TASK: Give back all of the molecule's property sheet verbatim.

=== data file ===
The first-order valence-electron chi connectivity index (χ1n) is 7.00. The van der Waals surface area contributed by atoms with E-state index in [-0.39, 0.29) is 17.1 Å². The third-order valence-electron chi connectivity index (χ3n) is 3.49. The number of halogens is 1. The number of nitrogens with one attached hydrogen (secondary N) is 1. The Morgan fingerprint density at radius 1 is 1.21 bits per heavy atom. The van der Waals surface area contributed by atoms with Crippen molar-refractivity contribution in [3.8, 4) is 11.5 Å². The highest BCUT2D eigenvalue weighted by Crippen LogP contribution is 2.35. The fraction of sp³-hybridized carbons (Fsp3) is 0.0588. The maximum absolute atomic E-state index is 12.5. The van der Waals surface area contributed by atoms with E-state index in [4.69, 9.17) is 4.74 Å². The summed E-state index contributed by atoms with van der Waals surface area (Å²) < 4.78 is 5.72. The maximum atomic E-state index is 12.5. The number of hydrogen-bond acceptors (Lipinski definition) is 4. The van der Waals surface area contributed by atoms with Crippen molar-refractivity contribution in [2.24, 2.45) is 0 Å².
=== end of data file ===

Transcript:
The first-order valence-electron chi connectivity index (χ1n) is 7.00. The van der Waals surface area contributed by atoms with E-state index in [-0.39, 0.29) is 17.1 Å². The third-order valence-electron chi connectivity index (χ3n) is 3.49. The number of halogens is 1. The number of nitrogens with one attached hydrogen (secondary N) is 1. The Morgan fingerprint density at radius 1 is 1.21 bits per heavy atom. The van der Waals surface area contributed by atoms with Crippen molar-refractivity contribution in [3.8, 4) is 11.5 Å². The highest BCUT2D eigenvalue weighted by Crippen LogP contribution is 2.35. The fraction of sp³-hybridized carbons (Fsp3) is 0.0588. The maximum absolute atomic E-state index is 12.5. The van der Waals surface area contributed by atoms with E-state index in [4.69, 9.17) is 4.74 Å². The summed E-state index contributed by atoms with van der Waals surface area (Å²) < 4.78 is 5.72. The maximum atomic E-state index is 12.5. The number of hydrogen-bond acceptors (Lipinski definition) is 4. The van der Waals surface area contributed by atoms with Crippen molar-refractivity contribution in [2.24, 2.45) is 0 Å².